When it comes to spending money to acquire social media likes or followers, government organizations are simply losing an uphill battle.
Tossing money into a gamed and faulty system simply isn’t worth the risk, when you could be investing in more permanent links with individuals in your community. Can social media be fun? Sure. Is social media worth investing heavy dollars into and counting on to be a primary communication link for the communities you serve? Absolutely not. Here’s why.
Many people see public-facing Twitter and Facebook accounts as an easy way to display their organization’s popularity by the numbers. But focusing on those numbers, and the perceived popularity they suggest, can lead to some questionable practices that cause big problems for government organizations.
Most people are aware by now that the effectiveness of social media relies heavily on numbers and complex algorithms, which are changing all the time. More followers, more likes, more retweets, and more comments are supposed to translate to content becoming more visible to the people who follow your organization on Facebook or Twitter.
A multimillion-dollar business has been born out of the buying and selling of false social media interactions in an effort to manipulate these algorithms. The goal of these services is to attempt to increase visibility, or perceived popularity, and many claim to eventually encourage more real human engagement.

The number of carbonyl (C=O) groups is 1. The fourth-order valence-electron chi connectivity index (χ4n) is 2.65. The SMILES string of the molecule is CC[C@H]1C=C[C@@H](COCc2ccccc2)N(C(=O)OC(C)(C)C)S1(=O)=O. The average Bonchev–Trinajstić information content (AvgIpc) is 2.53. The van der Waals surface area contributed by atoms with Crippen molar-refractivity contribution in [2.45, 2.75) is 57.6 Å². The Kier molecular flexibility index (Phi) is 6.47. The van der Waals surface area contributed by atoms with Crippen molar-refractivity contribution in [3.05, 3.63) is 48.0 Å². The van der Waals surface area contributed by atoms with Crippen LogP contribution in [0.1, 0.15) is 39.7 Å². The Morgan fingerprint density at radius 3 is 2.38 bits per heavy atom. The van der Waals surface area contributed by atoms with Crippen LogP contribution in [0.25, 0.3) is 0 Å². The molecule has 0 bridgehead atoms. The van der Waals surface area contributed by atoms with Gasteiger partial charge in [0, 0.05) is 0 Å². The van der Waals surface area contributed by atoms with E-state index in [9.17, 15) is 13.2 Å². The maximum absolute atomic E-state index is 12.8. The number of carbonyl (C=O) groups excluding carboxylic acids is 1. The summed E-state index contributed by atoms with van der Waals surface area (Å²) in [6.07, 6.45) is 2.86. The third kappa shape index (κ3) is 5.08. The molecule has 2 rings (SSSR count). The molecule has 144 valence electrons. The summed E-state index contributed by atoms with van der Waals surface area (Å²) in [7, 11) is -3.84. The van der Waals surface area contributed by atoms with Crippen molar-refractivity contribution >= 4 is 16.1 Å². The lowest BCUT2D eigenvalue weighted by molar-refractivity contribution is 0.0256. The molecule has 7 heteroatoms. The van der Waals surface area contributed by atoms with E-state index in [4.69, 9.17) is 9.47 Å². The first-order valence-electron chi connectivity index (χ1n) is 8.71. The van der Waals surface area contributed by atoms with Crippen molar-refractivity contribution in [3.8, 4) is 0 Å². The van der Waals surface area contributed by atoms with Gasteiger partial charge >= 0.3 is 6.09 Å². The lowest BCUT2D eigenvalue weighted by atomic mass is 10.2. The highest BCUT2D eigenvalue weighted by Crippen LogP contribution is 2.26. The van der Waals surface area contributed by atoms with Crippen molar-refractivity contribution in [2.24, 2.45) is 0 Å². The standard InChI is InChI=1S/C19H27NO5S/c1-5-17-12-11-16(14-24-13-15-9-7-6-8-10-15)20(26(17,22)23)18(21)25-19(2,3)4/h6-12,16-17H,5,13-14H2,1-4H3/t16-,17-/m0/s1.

But there’s a big problem with these services and this process. Your organization will always be behind the eight ball in a game that simply can’t be won. People are cheating the system now and finding new ways to cheat it all the time, to adjust to the ever-changing algorithms used by social media services. You simply can’t keep pace with people who are buying and selling these fake interactions. And if you do try to keep pace and spend your organization’s budget in this arena, your investment is likely to be both ineffective temporary.
Since Facebook and Twitter are constantly attempting to delete faulty accounts that are used for this type of manipulation, any attention that is gathered from these methods could be destroyed at any second. It’s also important to mention the bad press and embarrassment that can result if your organization is discovered purchasing fake social media interactions.
So why spend time or money investing in a temporary and dangerous social media practice, when you could be using that time and money to invest in a proven direct contact method like your database of email subscribers?
Keep using social media to interact with your community, but whatever you do, avoid buying the buy-in. Since email is the most direct, subscriber-preferred, and effective method of digital communication, your email subscriber base should be your number one priority at all times.
For inspiration and new ways to grow that subscriber base, check out the new GovDelivery Digital Outreach Guide to see a variety of innovative methods that your organization can use to start gaining new email subscribers today.